Silly Symphonies

film 45 of 61

Three Orphan Kittens

Film Review by Dean Duncan Jul 6, 2015

The art in these things is often really superb, with their beautiful colours and textures and all. That’s what first strikes you in this one. Some snowstorm at the beginning! It reminds me of very how labour-intensive these things are, and how even the most innocuous or inadequate of productions requires so much back-breaking. That fact applies in another sense to this particular film.

Three Orphan Kittens is a very interesting case. It won an Academy Award for best short/cartoon, back in 1935. But in 2006 or so, when Disney released its 2nd dvd collection of Silly Symphonies, it was relegated to the “in the vault” section, which is where they put the problematical ones. Give the Corporation credit: they make each of the films available for the completist or the burgeoning scholar, and also acknowledge that and even exactly where their own productions, from which they still hope to profit, have fallen short. Good for them! At the same time it’s important not to allow rich, multiple films to be remembered only for their errors.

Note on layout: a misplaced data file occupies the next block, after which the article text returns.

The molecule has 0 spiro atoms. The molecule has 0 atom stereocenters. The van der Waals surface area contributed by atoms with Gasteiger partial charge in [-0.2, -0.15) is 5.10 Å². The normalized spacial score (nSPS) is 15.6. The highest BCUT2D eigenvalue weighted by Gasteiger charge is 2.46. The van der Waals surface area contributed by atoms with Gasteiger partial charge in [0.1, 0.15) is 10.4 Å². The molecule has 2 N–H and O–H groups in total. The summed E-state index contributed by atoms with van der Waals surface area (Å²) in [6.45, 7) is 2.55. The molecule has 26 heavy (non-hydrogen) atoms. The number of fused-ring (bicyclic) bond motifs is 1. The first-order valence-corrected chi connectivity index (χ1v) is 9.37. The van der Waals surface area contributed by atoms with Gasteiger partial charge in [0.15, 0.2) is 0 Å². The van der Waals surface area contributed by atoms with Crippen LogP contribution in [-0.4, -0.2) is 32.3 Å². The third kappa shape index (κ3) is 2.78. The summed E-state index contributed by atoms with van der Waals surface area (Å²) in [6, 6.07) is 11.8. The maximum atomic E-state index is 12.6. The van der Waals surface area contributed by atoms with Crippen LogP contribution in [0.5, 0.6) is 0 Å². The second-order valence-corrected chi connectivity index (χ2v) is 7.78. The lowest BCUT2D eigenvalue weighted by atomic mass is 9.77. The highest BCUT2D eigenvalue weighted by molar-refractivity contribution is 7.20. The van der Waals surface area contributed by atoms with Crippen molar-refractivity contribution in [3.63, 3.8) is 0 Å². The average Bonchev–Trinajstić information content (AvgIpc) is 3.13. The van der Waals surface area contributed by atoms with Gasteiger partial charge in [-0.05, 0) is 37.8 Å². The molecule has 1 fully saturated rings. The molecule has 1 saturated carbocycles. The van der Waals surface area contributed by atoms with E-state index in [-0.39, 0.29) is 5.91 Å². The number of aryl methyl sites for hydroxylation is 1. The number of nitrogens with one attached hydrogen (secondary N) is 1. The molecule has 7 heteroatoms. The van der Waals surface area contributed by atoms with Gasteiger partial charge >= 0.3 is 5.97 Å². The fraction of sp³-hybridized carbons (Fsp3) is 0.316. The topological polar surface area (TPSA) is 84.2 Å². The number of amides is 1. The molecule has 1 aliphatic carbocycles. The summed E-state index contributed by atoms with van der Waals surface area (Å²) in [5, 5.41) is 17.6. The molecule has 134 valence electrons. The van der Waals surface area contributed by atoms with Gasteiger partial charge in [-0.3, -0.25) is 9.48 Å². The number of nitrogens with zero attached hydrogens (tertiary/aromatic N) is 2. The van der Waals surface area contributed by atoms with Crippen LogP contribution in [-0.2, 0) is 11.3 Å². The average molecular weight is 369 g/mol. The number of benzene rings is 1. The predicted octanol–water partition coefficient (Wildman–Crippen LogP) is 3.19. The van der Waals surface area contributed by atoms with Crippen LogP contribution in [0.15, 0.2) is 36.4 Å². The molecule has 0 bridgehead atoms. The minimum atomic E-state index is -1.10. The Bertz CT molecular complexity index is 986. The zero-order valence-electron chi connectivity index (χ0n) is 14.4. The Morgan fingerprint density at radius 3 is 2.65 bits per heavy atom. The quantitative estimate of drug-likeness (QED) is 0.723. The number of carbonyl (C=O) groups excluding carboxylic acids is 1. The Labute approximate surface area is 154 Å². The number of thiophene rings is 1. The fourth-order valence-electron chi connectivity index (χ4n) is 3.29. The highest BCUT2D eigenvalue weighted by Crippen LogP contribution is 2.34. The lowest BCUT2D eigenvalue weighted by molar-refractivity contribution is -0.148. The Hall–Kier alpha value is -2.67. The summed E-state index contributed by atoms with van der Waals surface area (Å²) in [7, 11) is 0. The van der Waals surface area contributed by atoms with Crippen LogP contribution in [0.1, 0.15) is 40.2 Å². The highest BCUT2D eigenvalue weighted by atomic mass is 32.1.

And what are we getting at here? The ethnic caricature of the slatternly black maid, or at least her slatternly black ankles, is a real jawdropper. So straightforward, so unapologetic. So enthusiastic! Structurally speaking, or as far as gags go, the singlemindedness with which they present or come back to this one is actually pretty good. Also there’s a “Mammy!” here that actually works very well. Still, definitely, extremely—problematical!

We started with an impressive snowstorm, but these kitten kids are just as menaced when they come in from the cold, since culture is in its own way as dangerous as nature. Their comic struggles with all of these domestic accoutrements are pretty well essayed, and there’s some particularly nice stuff with that saltshaker. Good on the piano too, with music being effectively integrated. Technically speaking, there are some fabulous camera movements here, with the dynamic and the geometrical coming together really nicely.

Back to theme: kids make messes, adults get wrathful as a result, and another, more economically well-favoured adult—this is typical In-His-Steps/Sparrows Protestant discourse on class and poverty and such—intervenes on behalf of the unfortunate. The nice little girl at the end is as much as a caricature, in her own way as annoying, as the black woman at the beginning.